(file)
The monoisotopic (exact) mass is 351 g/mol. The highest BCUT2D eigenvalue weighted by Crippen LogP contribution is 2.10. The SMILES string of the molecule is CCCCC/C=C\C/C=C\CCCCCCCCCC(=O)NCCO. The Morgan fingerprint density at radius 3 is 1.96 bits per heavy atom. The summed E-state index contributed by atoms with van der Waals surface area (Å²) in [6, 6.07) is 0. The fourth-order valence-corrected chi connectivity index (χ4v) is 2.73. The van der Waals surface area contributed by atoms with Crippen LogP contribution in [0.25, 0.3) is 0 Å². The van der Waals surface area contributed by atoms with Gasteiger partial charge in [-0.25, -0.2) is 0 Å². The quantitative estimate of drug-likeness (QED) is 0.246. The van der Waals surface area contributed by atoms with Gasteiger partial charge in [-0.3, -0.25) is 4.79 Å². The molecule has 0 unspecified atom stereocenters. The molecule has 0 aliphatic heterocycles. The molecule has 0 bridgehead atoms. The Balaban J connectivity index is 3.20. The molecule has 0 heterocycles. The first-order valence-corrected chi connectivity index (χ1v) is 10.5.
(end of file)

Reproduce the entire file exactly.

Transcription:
The monoisotopic (exact) mass is 351 g/mol. The highest BCUT2D eigenvalue weighted by Crippen LogP contribution is 2.10. The SMILES string of the molecule is CCCCC/C=C\C/C=C\CCCCCCCCCC(=O)NCCO. The Morgan fingerprint density at radius 3 is 1.96 bits per heavy atom. The summed E-state index contributed by atoms with van der Waals surface area (Å²) in [6, 6.07) is 0. The fourth-order valence-corrected chi connectivity index (χ4v) is 2.73. The van der Waals surface area contributed by atoms with Crippen LogP contribution in [0.25, 0.3) is 0 Å². The van der Waals surface area contributed by atoms with Gasteiger partial charge in [-0.25, -0.2) is 0 Å². The quantitative estimate of drug-likeness (QED) is 0.246. The van der Waals surface area contributed by atoms with Gasteiger partial charge in [-0.3, -0.25) is 4.79 Å². The molecule has 0 unspecified atom stereocenters. The molecule has 0 aliphatic heterocycles. The molecule has 0 bridgehead atoms. The Balaban J connectivity index is 3.20. The molecule has 0 heterocycles. The first-order valence-corrected chi connectivity index (χ1v) is 10.5.